- Pricing & Plans
- Who we help
- Who we are
Budgeting is essential for any business, regardless of size. And while larger organisations often have dedicated finance departments, freelancers, contractors, and smaller businesses simply don’t have that luxury.
In truth, it can be challenging to know where to start when it comes to budgeting, especially if numbers aren’t your forte. So if you’re keen to learn more about this crucial aspect of business ownership, read on.
A budget is a financial plan that outlines an individual or organisation's expected income and expenses over a set period. It helps in identifying how much money is coming in, how much is going out, and what it's being spent on.
Budgeting is crucial for freelancers and small businesses as it helps them manage their finances, make informed decisions, and stay on track with their financial goals. By creating and sticking to a budget, freelancers and small businesses can monitor their cash flow, avoid overspending, and save money for future investments or emergencies.
As a freelancer, you’re in charge of your own work. But the amount of work you do – and as a result, your income – can easily vary throughout the year, which is why budgeting is important.
Any fluctuations in earnings can be stressful, but sound financial management will help ensure you have the money needed to pay yourself, along with other overheads, like tax.
So there are many benefits of budgeting, which is why it’s worth getting started as soon as possible.
Knowing how to budget if you are self-employed is one of the foundations of a successful business. Generating income for your business is vital – but if you’re not tracking your spending and your liabilities, there’s a chance that you don’t have the complete financial picture.
First, consider separating your personal finances from your business finances.
This is straightforward if you work via your own limited company (which is required to have its own business bank account), but it’s also simple for sole traders. All you need to do is open a separate bank account which you use solely for your business income and outgoings.
Why do this? In short, it prevents any crossover and confusion between your personal finances and money in your business, giving you greater visibility.
You’ll need to know what your outgoings look like. Tally your committed personal expenses – like rent or mortgage payments, council tax, utility bills, etc. Then, factor in tax (more on that later), along with any business overheads, like travel, equipment and rent on your office.
Once you know what your outgoings are, you’ll have a better idea of how much you need to earn and how much you can spend every month comfortably.
Your committed outgoings also include tax liabilities, so you’ll need to calculate the percentage of tax you’ll be liable for, based on your income.
You can then start to put aside a percentage of your income, so that your tax is accounted for. In other words, there aren’t any nasty surprises when paying your tax bills.
Which tax you’ll need to pay can depend on your business structure. For example, if you’re a sole trader, Income Tax and (if you’re registered) your quarterly VAT bill must be considered. You must also factor in Corporation Tax if you operate through a limited company.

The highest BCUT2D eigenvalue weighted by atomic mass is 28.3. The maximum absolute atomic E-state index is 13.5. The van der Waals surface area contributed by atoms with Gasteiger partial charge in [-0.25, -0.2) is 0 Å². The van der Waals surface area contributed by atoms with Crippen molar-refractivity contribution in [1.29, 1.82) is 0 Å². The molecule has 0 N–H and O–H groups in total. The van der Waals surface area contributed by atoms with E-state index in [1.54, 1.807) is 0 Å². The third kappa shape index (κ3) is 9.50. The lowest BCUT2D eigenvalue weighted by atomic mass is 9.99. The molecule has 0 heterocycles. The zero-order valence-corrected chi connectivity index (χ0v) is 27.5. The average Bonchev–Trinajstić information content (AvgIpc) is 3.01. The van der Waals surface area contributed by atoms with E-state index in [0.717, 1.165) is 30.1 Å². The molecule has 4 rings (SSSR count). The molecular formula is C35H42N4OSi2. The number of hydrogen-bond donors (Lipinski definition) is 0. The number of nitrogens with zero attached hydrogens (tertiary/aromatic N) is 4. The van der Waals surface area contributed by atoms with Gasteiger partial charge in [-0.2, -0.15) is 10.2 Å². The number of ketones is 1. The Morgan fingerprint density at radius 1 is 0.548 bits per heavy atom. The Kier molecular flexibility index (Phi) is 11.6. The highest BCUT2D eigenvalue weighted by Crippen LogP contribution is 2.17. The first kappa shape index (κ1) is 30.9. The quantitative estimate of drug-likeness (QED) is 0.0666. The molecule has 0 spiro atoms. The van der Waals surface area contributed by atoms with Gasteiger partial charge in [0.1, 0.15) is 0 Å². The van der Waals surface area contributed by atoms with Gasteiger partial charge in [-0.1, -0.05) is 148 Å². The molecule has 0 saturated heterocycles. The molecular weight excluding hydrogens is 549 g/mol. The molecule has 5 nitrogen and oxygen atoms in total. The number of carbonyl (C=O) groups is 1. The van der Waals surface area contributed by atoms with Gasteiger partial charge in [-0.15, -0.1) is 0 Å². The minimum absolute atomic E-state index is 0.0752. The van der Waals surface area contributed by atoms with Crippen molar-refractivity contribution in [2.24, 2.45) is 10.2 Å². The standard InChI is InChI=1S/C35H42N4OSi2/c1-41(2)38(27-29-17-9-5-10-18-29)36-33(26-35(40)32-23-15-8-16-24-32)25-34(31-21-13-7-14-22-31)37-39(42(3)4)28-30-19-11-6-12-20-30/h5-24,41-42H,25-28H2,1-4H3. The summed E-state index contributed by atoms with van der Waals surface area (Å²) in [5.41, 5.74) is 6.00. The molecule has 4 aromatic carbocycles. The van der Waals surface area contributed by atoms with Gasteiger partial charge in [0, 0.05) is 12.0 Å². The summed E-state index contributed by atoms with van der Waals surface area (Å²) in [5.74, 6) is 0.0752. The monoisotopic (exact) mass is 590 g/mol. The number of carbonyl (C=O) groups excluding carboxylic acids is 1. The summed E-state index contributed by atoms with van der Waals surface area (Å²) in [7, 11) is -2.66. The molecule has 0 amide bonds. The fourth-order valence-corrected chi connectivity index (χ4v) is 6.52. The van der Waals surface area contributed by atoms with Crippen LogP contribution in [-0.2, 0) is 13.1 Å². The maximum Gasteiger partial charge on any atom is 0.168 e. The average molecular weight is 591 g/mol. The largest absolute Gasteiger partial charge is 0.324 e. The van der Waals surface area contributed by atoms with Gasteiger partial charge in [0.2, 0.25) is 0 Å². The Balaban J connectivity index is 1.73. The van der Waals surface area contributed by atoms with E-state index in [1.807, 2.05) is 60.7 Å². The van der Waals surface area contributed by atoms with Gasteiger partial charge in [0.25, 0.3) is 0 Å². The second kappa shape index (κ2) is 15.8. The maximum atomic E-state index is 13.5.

Overestimating your outgoings or overheads by around 10% and underestimating your expected income by the same margin will help prepare you for a quieter month, and should give you enough leeway to account for any unexpected costs.
This brings us nicely to another budgeting tip. If you can, try to build up a safety net to see you through any periods where your income varies.
If you have some money left over at the end of each month – and only after you’ve accounted for all your expenses – you could start a rainy day fund. Nowadays, most bank accounts have dedicated savings spaces for precisely this reason.
To assist your budgeting, it’s important to make sure that you operate in a tax efficient – yet compliant – manner. For example, there are certain business expenses that you can claim back to reduce your tax bill, like travel costs, or work equipment.
If you work via your limited company, by maximising legitimate business expenses, you’ll lower your profit and, therefore, your Corporation Tax bill. If you operate as a sole trader, your Income Tax liability will be reduced by claiming allowable expenses.
However, what you’re allowed to reclaim depends on whether you operate as a sole trader or through a limited company. You can learn more with our guide to contractor expenses or our guide to sole trader expenses if you’re a sole trader.
Keeping on top of VAT will also help when it comes to budgeting. If your business is registered, you can reduce your quarterly VAT bill by claiming back VAT on certain business purchases, including travel and fuel costs, and on some business assets.
To conclude, while getting on top of your finances can be daunting, with the right approach, it’s relatively straightforward. Ultimately, for many businesses, it’s the difference between success and failure.
To hear how Caroola can help with your accounting requirements, please arrange a callback and a member of the team will be in touch.
Please provide some details to continue.
Appointing an accountant can save you time and stress when starting up on your own. If you would like to speak to someone about any of the above information or any other queries you may have, arrange a callback and a member of the team will be in touch.